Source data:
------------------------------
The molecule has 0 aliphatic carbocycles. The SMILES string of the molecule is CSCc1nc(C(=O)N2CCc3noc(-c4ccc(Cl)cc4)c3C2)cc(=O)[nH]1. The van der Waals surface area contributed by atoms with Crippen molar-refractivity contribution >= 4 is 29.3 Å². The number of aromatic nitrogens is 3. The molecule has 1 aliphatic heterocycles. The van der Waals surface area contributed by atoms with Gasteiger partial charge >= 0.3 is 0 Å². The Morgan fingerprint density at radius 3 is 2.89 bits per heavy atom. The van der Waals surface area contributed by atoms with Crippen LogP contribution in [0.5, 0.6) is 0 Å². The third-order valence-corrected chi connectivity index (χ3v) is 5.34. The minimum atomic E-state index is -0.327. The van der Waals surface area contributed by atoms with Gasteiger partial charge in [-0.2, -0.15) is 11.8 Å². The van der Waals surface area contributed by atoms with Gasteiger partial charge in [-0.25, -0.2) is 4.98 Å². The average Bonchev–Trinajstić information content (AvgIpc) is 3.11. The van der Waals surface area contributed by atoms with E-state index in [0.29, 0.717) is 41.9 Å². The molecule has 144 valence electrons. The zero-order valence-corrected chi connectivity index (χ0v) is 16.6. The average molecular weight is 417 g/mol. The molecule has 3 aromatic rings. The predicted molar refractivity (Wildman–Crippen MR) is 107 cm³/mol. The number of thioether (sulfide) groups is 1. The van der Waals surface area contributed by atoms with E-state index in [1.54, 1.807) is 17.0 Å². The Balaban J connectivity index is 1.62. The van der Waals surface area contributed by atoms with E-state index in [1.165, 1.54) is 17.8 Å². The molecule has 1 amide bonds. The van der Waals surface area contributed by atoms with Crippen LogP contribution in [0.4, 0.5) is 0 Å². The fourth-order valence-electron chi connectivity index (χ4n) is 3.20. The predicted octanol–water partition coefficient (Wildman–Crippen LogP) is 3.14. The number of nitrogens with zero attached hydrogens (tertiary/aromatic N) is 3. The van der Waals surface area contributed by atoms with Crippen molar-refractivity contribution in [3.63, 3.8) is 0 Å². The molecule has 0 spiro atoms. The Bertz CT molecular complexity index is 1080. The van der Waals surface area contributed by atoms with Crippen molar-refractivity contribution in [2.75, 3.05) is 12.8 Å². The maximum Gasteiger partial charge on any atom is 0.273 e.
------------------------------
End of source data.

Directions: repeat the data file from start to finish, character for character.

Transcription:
The molecule has 0 aliphatic carbocycles. The SMILES string of the molecule is CSCc1nc(C(=O)N2CCc3noc(-c4ccc(Cl)cc4)c3C2)cc(=O)[nH]1. The van der Waals surface area contributed by atoms with Crippen molar-refractivity contribution >= 4 is 29.3 Å². The number of aromatic nitrogens is 3. The molecule has 1 aliphatic heterocycles. The van der Waals surface area contributed by atoms with Gasteiger partial charge >= 0.3 is 0 Å². The Morgan fingerprint density at radius 3 is 2.89 bits per heavy atom. The van der Waals surface area contributed by atoms with Crippen LogP contribution in [0.5, 0.6) is 0 Å². The third-order valence-corrected chi connectivity index (χ3v) is 5.34. The minimum atomic E-state index is -0.327. The van der Waals surface area contributed by atoms with Gasteiger partial charge in [-0.2, -0.15) is 11.8 Å². The van der Waals surface area contributed by atoms with Gasteiger partial charge in [-0.25, -0.2) is 4.98 Å². The average Bonchev–Trinajstić information content (AvgIpc) is 3.11. The van der Waals surface area contributed by atoms with E-state index in [0.29, 0.717) is 41.9 Å². The molecule has 144 valence electrons. The zero-order valence-corrected chi connectivity index (χ0v) is 16.6. The average molecular weight is 417 g/mol. The molecule has 3 aromatic rings. The predicted molar refractivity (Wildman–Crippen MR) is 107 cm³/mol. The number of thioether (sulfide) groups is 1. The van der Waals surface area contributed by atoms with E-state index in [1.54, 1.807) is 17.0 Å². The Balaban J connectivity index is 1.62. The van der Waals surface area contributed by atoms with E-state index in [1.165, 1.54) is 17.8 Å². The molecule has 1 amide bonds. The van der Waals surface area contributed by atoms with Crippen LogP contribution in [0.4, 0.5) is 0 Å². The fourth-order valence-electron chi connectivity index (χ4n) is 3.20. The predicted octanol–water partition coefficient (Wildman–Crippen LogP) is 3.14. The number of nitrogens with zero attached hydrogens (tertiary/aromatic N) is 3. The van der Waals surface area contributed by atoms with Crippen molar-refractivity contribution in [3.63, 3.8) is 0 Å². The molecule has 0 spiro atoms. The Bertz CT molecular complexity index is 1080. The van der Waals surface area contributed by atoms with Crippen molar-refractivity contribution in [2.75, 3.05) is 12.8 Å². The maximum Gasteiger partial charge on any atom is 0.273 e.